Sometime in the early 1970s, the University of Alabama had a notion that it would require every freshman to take a one-hour pass-fail course on adapting to life in college. I don’t remember the exact name of the course, but that’s what it amounted to. Nor do I remember the name of the teacher, or even what subject he taught when he wasn’t babysitting freshmen.
I suspect it was engineering or something in sciences, because I never saw or heard from him again.
“Here’s the deal,” he said as he introduced himself. “Everybody in this course passes, whether you come or not. There won’t be any tests, and I won’t call roll. Now then. I’ll be here at the same time every week, and I’ll do my best to help you figure out how to do well in college. Come or don’t come. It doesn’t matter to me.”
I perked up. I’d seen the rankings at orientation that said I had less than a 20 percent chance of getting a B average, and I’d been admitted on probation, by the skin of my teeth. I came, and listened.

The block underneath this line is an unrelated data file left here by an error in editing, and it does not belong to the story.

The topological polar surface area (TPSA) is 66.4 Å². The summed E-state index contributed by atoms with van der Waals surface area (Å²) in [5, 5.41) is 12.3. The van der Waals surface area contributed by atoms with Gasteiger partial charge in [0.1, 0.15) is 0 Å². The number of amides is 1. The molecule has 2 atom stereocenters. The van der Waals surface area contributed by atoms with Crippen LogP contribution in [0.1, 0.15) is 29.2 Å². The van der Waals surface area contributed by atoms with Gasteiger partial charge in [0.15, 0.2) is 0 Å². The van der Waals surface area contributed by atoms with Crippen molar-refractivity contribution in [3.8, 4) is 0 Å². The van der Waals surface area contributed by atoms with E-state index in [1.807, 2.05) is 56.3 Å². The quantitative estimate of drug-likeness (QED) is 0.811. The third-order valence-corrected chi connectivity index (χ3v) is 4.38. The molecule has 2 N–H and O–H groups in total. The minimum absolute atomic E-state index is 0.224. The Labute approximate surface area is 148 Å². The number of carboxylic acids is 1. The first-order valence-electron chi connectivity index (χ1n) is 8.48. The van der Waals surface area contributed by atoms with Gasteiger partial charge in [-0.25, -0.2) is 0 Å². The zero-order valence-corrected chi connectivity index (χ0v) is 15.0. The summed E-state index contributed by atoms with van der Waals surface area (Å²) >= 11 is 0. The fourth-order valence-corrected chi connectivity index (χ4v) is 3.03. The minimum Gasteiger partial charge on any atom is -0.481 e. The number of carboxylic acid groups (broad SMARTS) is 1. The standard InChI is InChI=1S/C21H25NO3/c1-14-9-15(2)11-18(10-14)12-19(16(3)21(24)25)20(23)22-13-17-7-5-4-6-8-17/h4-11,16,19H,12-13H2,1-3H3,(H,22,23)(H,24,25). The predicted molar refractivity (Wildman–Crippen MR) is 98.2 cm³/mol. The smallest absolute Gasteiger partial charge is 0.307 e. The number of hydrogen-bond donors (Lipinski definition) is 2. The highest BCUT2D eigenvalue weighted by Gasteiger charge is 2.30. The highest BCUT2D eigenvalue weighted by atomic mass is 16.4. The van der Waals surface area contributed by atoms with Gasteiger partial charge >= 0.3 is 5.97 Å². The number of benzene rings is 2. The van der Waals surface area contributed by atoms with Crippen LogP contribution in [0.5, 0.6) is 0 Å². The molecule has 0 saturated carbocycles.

“Now then,” the teacher said, “I’m going to tell you how not to flunk an exam. I could tell you what you already know, that the best way to do well is to keep up with your reading, take good notes and study throughout the test. So I’m not going to tell you that. I’m going to tell you how to avoid choking and flunking the big one, and the answer is this – never study on the day of the exam.”
That was it?
“Studies have shown that for everything you learn cramming at the last minute, you forget two or three other things. So whether you studied all along or messed around all semester, it doesn’t matter. All you can do on the day of the test is make it worse. So here’s what you do. Go down to the Union Building (the snazzy new Ferguson Center wouldn’t open until the spring) and shoot some pool. Or just walk around. But whatever you do, don’t study.”
He seemed to know what he was talking about, and in four years, I shot a good bit of pool on test days. Sometimes I just rode my bike around. But I only studied once on the day of the test. A couple of friends in the same class came to my apartment my sophomore year and didn’t leave until 6 a.m.
In four years, it was the only exam I flunked.